On Chapels, Caves and Erotic Misery

Sculpture/installation constructed using 500 4’x8’ sheets of cardboard, carpet, 7 etched black mirrors, 21 hand-made lamps, 47 architectural models, 16 doors, fluorescent light, dimensions variable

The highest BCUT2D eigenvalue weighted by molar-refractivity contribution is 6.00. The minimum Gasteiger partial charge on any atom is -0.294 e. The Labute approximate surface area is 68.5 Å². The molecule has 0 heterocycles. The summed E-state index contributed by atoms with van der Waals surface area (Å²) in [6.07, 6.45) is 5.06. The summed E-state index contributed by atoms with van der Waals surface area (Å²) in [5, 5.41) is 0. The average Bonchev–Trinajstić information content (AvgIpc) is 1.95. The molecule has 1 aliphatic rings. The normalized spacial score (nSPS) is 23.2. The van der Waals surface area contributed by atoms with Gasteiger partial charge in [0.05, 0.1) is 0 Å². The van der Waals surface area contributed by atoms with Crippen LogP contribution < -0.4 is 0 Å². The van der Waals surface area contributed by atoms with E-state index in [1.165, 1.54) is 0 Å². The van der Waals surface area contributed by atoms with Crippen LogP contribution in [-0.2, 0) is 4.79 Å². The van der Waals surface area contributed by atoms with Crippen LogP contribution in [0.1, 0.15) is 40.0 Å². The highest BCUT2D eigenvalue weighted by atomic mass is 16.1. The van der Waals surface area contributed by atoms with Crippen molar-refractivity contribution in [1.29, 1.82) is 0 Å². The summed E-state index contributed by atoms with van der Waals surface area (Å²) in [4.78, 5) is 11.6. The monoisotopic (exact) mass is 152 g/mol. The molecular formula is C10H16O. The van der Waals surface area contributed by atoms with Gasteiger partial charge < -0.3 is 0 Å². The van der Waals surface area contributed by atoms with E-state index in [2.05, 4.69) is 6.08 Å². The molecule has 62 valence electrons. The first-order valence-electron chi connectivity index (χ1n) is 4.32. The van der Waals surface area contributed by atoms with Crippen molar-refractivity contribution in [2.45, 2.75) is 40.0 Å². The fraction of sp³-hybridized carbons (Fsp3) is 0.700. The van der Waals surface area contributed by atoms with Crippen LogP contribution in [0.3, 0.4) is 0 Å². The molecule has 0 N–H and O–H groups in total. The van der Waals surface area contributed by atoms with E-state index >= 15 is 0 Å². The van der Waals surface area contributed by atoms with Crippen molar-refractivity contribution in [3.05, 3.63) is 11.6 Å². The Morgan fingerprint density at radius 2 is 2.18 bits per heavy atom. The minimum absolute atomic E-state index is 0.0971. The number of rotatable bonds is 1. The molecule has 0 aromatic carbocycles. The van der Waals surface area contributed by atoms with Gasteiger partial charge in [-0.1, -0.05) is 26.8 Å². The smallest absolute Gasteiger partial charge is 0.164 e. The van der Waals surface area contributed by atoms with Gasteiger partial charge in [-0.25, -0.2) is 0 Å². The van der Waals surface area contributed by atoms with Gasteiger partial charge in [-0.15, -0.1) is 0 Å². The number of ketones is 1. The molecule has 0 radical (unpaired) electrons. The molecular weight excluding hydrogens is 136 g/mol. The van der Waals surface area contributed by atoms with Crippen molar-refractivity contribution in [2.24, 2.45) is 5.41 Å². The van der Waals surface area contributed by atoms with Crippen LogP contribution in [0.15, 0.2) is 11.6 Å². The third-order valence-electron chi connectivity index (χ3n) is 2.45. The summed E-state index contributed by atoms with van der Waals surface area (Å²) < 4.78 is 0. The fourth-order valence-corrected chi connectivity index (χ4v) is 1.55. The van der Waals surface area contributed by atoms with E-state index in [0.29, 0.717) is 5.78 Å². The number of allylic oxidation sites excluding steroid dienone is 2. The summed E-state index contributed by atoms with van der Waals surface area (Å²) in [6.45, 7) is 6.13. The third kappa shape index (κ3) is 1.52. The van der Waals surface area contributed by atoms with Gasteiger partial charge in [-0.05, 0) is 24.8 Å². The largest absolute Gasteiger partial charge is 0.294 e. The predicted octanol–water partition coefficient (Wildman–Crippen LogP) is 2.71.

The evolution of this work was the sculpting of a five-act play, and On Chapels, Caves and Erotic Misery is the fifth act.  This evolution began in reference to the David Lynch film Blue Velvet (1986), and earlier versions of the work also make explicit reference to Kurt Schwitters' Merzbau.  This elaborate and sprawling installation is constructed almost entirely of cheap, ephemeral materials such as cardboard and paper, and it meticulously reconstructs parts of the film Blue Velvet in real space exploring the ability of architectural fragments to convey cinematic narrative.  The work delves into and explores the challenge of superimposing one space and structure onto another: the first, artificially woven together through film editing; the second, a totalizing structure defined by the walls and activities of the exhibition space.  Both structures dissolve in their collision, leading to a third reality, which is a thematic structure in itself.  The installation begins in a dark anteroom that leads to a pitch-black hallway with backlit glass screens showing phrases from Blue Velvet and other poetic references.  The hallway leads to a neutral gray carpeted room with nearly thirty doors, some that open and some that do not, one of which leads to an immaculate white passage lit overhead by eerily bright fluorescent lights.  From there, one must pass back through the gray-carpeted room full of doors to find one’s way, and the sheer number of doors creates the necessity to loop back, evoking flashbacks or the feeling of a video loop, before finding the way into a final room.  It holds shelves of various table lamps, but the dominant elements here are elaborate small-scale movie sets in boxes, some stacked on one another, portraying scenes from Blue Velvet. On Chapels, Caves and Erotic Misery engages the mechanisms of enduring cinematic power—editing and scene-setting—and makes these processes become physical as if by placing the viewer inside and outside of the film at the same time.